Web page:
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Through the factory gates – inside the heart of Aston Martin

Elegant, timeless, exclusive – three words which just about do justice to the iconic, British marque that is Aston Martin. After a private tour of the factory in Gaydon, Warwickshire, I leave with huge respect for the men and women trusted with slowly bringing the cars to life and a much greater understanding of what gives the marque its enduring appeal.

Entering the VIP reception that greets potential customers from all over the world, my eyes are immediately drawn to the gorgeous, flowing lines and distinctive double-bubble roof of Italian coachbuilder Zagato’s take on the current Vanquish. However, in what feels more like an art gallery than the entrance to a car factory, I also find myself poring over the final two DB9s to roll off the production line. Despite being over a decade old, the styling has if anything become even more stunning with age and as I am to find out later, the DB9 (especially in 540bhp GT form) still feels every inch the modern grand tourer. Meanwhile, lurking menacingly in the corner is the antithesis to the DB9 and quite possibly the maddest car Aston Martin has ever produced – the mighty Vulcan.

Me with Vulcan (pic 1)
Getting up close to the track-only Vulcan hypercar

If it’s possible to make a rational argument for spending in excess of one hundred thousand pounds on a car, then look no further than Aston Martin. You certainly get your money’s worth. Each car takes 4 months to build and with only 3 robots in the entire factory, almost every stage in the production process is carried out by the skilled workers. Their dexterity is matched only by their passion and enthusiasm. They clearly enjoy being part of the “Aston Martin family” and many will remain at the company all their working lives. Although they may not be fortunate enough to own one of the cars they help create, every one of them will at some point be given the opportunity to ride in an Aston and experience the fruits of their labour first hand.

The effort, care and attention which go into every aspect of building the cars are clear to see. The dashboard alone takes 75 hours to complete. The leather panels for the seats are stitched together by teams of 3 women who could pick out their own work simply by identifying their individual stitching style. A bespoke paint colour will take 50 hours to apply and as you would expect, produces a deep, rich finish of a quality that far exceeds anything I have ever seen. There are endless examples of this incredible attention to detail and every car is subject to an equally meticulous inspection process. They say perfection is impossible, but I think the people at Aston Martin would have something to say about that…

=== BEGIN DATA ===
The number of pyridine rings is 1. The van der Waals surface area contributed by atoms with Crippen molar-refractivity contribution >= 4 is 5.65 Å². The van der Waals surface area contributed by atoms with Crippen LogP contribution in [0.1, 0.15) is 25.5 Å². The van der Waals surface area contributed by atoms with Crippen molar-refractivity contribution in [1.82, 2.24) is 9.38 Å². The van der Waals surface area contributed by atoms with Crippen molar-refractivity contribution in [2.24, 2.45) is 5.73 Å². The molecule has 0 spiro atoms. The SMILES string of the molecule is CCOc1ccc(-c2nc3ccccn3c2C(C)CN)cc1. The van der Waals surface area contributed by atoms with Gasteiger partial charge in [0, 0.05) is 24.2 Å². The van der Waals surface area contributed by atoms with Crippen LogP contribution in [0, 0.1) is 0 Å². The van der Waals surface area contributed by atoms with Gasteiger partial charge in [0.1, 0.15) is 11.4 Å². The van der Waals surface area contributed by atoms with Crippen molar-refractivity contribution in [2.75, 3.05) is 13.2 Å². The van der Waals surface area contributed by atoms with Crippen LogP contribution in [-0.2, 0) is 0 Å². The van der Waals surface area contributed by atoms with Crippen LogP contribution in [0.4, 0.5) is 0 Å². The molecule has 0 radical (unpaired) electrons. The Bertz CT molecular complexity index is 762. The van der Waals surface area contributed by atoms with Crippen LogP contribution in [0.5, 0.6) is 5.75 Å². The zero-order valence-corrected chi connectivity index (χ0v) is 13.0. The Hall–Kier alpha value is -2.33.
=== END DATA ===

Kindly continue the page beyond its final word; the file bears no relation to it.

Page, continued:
Upon reaching the end of the production line, I realise that while Aston Martin is not afraid to embrace new technology, it is their traditional approach to manufacturing that excites almost as much as the cars themselves, and which makes their products so endearing and increasingly desirable among the world’s wealthy elite. As I ponder this thought, I am taken outside by my excellent tour guide and very handy professional driver (the name’s Foster – Neville Foster), who leads me towards a beautiful DB9 GT Volante, resplendent in gleaming red paint with a black leather interior and gloss black finish. As he talks me through the car, I can’t help but be delighted by the theatre of the start-up procedure. Open the door handles that sit flush with the bodywork so as not to disrupt its carefully sculpted lines, insert the key into the dashboard and listen as the big 6 litre V12 engine fires into life with a fierce growl, before settling into a purposeful idle.

Me Behind the Wheel of a DB9 (pic 1)
Behind the wheel of a DB9

We head out onto some country roads around the factory where we engage the car’s Sport mode (with the dampers also set to Sport) to enjoy the full aural experience of the majestic engine up front. The sound of that V12 will never get old, but what I’m most impressed by is the car’s handling. There is some roll, but then this is a GT car, and the cosseting ride coupled with the engine’s vast reserves of torque would, I imagine, make long journeys nothing but a thoroughly enjoyable experience. However, the grip levels are enormous and the car always felt stable. The performance is genuinely accessible but always thrilling, and Nev assures me that with the traction control turned off (and it really is OFF on an Aston), it is just as benign when being driven close to the limit. It’s a neat trick when a car can give you such an adrenaline rush and in an instant return to a luxury cruiser when the settings are returned to their default modes.

After witnessing the painstaking process of building an Aston Martin and experiencing an unforgettable passenger ride in one of their most successful cars, Nev and I return to the reception for lunch and to discuss the future of the marque. Close by is a pre-production model of the DB11, the first of the new “21st century” Aston Martins. Then I find out the car is available with 5 years free servicing. Well, that might not quite be enough to make a new Aston affordable for an 18 year old who has just passed their driving test, but in my mind I have only one thought….Where do I sign?

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Cars

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